High stakes: Apple Watch a gamble on the next big niche
Is Apple the company to convince consumers to invest in the smartwatch en masse?
It has been almost six months since we first saw the Apple Watch. Six months during which rivals, already trying to convince consumers that smartwatches are the next big thing, could push harder to get a headstart.
Six months when the argument over whether the Apple Watch will be a success or flop have raged, despite only the barest details of the product being available.
Could Apple be the company to convince consumers to invest in the smartwatch en masse?
The stakes are high for Apple. The company has been working on the watch for some time, filing patents and building up staff to work on the project.
It’s also a milestone for chief executive Tim Cook, with the Apple Watch his first major new product launch since taking the helm.
Success here would also silence critics of the company. Apple has for some time been fending off speculation that its drive to innovate has been eroded - a view its supporters and executives are keen to refute.
But the concept of the smartwatch has found it hard to break out of the “niche product” box with consumers. Chief complaints are the look of the watch, with battery life also an issue.
That’s one area where Apple didn’t push; the Apple Watch has a battery life of about 18 hours, which will be a disappointment to those who are looking for a device they won’t need to charge every day.
“Enthusiasm for smartwatches has been relatively low, suggesting the wearable tech sector needs a ‘magic’ product to spark adoption,” said Cathy Boyle, senior mobile analyst at eMarketer. “Apple Watch is best positioned to be that product, given the device’s close association with the iPhone and the size of the iPhone user base - one in four US consumers regularly uses an iPhone.”
Smartwatch shipments reached 4.6 million in 2014, according to Strategy Analytics.
That figure is expected to grow significantly this year, as the number of devices on the market increases. The research firm is predicting shipments of the new Apple device will reach 15 million in 2015, with overall shipments at more than 28 million.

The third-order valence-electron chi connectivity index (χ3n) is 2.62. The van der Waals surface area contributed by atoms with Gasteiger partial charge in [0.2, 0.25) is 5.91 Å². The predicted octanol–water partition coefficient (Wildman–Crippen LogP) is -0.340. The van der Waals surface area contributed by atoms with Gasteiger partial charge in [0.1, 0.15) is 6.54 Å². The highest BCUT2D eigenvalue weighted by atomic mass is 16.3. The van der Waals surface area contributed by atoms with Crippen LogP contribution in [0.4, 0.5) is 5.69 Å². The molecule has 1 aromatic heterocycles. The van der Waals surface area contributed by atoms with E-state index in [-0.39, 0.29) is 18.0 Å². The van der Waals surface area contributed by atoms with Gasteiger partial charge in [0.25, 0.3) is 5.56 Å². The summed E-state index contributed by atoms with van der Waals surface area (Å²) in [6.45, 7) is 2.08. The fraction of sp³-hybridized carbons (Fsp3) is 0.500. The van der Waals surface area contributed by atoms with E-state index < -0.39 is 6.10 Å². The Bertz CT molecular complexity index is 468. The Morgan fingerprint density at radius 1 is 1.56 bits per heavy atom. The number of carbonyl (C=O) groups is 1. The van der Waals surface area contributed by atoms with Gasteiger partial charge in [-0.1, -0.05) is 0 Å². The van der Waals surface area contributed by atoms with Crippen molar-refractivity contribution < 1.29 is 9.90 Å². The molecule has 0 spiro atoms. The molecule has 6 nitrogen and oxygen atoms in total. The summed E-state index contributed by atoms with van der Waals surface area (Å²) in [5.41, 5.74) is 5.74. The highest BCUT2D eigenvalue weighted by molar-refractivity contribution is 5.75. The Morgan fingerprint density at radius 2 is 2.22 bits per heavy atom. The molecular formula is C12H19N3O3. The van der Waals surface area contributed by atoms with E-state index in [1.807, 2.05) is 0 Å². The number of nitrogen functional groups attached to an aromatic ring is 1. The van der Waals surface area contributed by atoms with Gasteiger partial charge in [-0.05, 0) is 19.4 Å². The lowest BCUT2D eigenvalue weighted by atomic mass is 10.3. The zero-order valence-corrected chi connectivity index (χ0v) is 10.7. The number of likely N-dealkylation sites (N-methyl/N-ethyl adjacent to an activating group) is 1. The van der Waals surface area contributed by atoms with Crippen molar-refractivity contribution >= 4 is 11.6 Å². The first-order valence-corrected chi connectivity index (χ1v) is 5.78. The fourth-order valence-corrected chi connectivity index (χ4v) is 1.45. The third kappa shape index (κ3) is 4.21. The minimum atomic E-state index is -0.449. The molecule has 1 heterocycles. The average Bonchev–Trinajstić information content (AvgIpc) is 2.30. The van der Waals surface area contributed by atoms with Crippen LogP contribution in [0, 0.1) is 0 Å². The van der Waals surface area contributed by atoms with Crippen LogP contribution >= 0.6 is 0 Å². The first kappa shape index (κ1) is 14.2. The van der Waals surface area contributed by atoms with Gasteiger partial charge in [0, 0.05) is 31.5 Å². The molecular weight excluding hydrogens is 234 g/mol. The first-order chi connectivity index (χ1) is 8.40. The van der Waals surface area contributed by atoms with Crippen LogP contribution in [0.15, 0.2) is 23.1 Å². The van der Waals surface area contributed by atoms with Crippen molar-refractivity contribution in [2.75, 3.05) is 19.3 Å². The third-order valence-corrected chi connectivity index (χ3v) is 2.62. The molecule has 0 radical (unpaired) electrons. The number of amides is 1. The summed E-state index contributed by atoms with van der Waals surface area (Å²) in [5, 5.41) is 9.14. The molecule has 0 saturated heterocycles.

“But smartphones already offer a convenient way to check the time, access the web and apps, and increasingly pay for products,” Boyle said.
“So, to succeed with a smartwatch, Apple needs to create a compelling case for the device, a feature set that offers far more than simply saving consumers the few seconds it takes to pull a smartphone out of a pocket or purse.”
Apple Watch will also have to play in an already crowded market. Samsung has said it will “pause” the release of new smartwatches; since the company unveiled the first Samsung Gear in 2013, it has added no fewer than five models.
Now, it says, it will take stock of the products it has already developed and concentrate on perfecting the smartwatch.
Then there is Google to contend with. The company unveiled its Android Wear platform for wearable technology almost a year ago, and the first watches to use the software went on sale shortly afterwards. The next round of smartwatches, ones that resemble more traditional watches, are already starting to appear.
The Swiss watch makers are getting in on the act too. Swatch is working on a watch with an activity tracker built in.
But Apple taking its time in getting to market hasn’t always been a bad thing in the past.
When it first released the iPhone, smartphones weren’t new, nor was the concept of a touchscreen device. But Apple turned the market on its head, and one-time smartphone king Nokia is paying the price.
It was a similar situation with the iPod - not the first digital music player on the market, but it became the one to beat.
“When Apple brings its design nous to hardware and software it tends not only to upend and redefine that space, but it also breathes life into a whole vertical,” said Ian Dodson, founder of Digital Marketing Institute.
“It takes technologies that languish in the hands of engineers and designs them to make them usable, beautiful and highly desirable.”
Not everything Apple touches turns to gold, however.
The company’s brief foray into a social network, music-oriented Ping, was unveiled in 2010 and stuttered along for two years before being shut down.
And Apple’s first foray into the phone market is rarely mentioned; the Rokr, a collaboration with Motorola, had a capacity of only 100 songs when it launched in 2005.
Pricing will be key. At $349 (€321) for the Watch Sport, it’s not cheap, with the Apple Watch starting from $549 and rising to $1,049, depending on the band material.
That may be a little too rich for some users, who will look on it less as a timepiece to hand down and more like their smartphone - something that will be upgraded.
However, if Apple’s Watch is a success it may have a positive effect for the sector as a whole. It’s compatible only with the iPhone, so Android users are out in the cold, and they make up a significant portion of the smartphone market.
April will be a test of the market for everyone.